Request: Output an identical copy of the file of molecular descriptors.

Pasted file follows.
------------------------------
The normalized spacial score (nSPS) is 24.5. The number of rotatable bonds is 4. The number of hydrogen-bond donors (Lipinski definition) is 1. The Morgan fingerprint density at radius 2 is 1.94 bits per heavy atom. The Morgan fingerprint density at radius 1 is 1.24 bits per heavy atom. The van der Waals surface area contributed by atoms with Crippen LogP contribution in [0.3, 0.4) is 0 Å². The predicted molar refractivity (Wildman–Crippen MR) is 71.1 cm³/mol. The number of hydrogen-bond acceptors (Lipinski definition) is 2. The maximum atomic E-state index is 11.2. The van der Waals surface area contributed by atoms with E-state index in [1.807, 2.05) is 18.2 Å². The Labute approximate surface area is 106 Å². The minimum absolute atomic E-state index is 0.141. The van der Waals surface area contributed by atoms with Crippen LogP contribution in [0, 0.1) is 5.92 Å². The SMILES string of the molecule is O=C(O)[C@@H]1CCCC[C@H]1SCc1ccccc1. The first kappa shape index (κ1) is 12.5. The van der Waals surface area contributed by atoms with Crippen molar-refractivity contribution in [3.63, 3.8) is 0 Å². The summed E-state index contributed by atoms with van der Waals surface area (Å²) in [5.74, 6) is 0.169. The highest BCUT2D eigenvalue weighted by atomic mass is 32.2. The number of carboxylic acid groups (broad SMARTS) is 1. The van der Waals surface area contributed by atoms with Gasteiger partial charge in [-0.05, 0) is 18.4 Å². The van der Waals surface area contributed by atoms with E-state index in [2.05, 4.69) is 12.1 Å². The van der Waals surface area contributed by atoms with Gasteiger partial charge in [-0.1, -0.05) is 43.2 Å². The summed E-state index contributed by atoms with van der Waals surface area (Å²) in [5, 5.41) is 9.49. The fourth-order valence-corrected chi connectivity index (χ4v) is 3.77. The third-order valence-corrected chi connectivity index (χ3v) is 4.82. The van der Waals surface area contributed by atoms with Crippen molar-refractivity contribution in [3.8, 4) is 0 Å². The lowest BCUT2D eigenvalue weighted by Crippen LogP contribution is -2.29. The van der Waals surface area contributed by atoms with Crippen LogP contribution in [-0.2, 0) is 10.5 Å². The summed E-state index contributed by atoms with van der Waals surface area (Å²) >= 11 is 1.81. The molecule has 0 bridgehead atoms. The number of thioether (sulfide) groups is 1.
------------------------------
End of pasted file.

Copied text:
The normalized spacial score (nSPS) is 24.5. The number of rotatable bonds is 4. The number of hydrogen-bond donors (Lipinski definition) is 1. The Morgan fingerprint density at radius 2 is 1.94 bits per heavy atom. The Morgan fingerprint density at radius 1 is 1.24 bits per heavy atom. The van der Waals surface area contributed by atoms with Crippen LogP contribution in [0.3, 0.4) is 0 Å². The predicted molar refractivity (Wildman–Crippen MR) is 71.1 cm³/mol. The number of hydrogen-bond acceptors (Lipinski definition) is 2. The maximum atomic E-state index is 11.2. The van der Waals surface area contributed by atoms with E-state index in [1.807, 2.05) is 18.2 Å². The Labute approximate surface area is 106 Å². The minimum absolute atomic E-state index is 0.141. The van der Waals surface area contributed by atoms with Crippen LogP contribution in [0, 0.1) is 5.92 Å². The SMILES string of the molecule is O=C(O)[C@@H]1CCCC[C@H]1SCc1ccccc1. The first kappa shape index (κ1) is 12.5. The van der Waals surface area contributed by atoms with Crippen molar-refractivity contribution in [3.63, 3.8) is 0 Å². The summed E-state index contributed by atoms with van der Waals surface area (Å²) in [5.74, 6) is 0.169. The highest BCUT2D eigenvalue weighted by atomic mass is 32.2. The number of carboxylic acid groups (broad SMARTS) is 1. The van der Waals surface area contributed by atoms with Gasteiger partial charge in [-0.05, 0) is 18.4 Å². The van der Waals surface area contributed by atoms with E-state index in [2.05, 4.69) is 12.1 Å². The van der Waals surface area contributed by atoms with Gasteiger partial charge in [-0.1, -0.05) is 43.2 Å². The summed E-state index contributed by atoms with van der Waals surface area (Å²) in [5, 5.41) is 9.49. The fourth-order valence-corrected chi connectivity index (χ4v) is 3.77. The third-order valence-corrected chi connectivity index (χ3v) is 4.82. The van der Waals surface area contributed by atoms with Crippen molar-refractivity contribution in [3.8, 4) is 0 Å². The lowest BCUT2D eigenvalue weighted by Crippen LogP contribution is -2.29. The van der Waals surface area contributed by atoms with Crippen LogP contribution in [-0.2, 0) is 10.5 Å². The summed E-state index contributed by atoms with van der Waals surface area (Å²) >= 11 is 1.81. The molecule has 0 bridgehead atoms. The number of thioether (sulfide) groups is 1.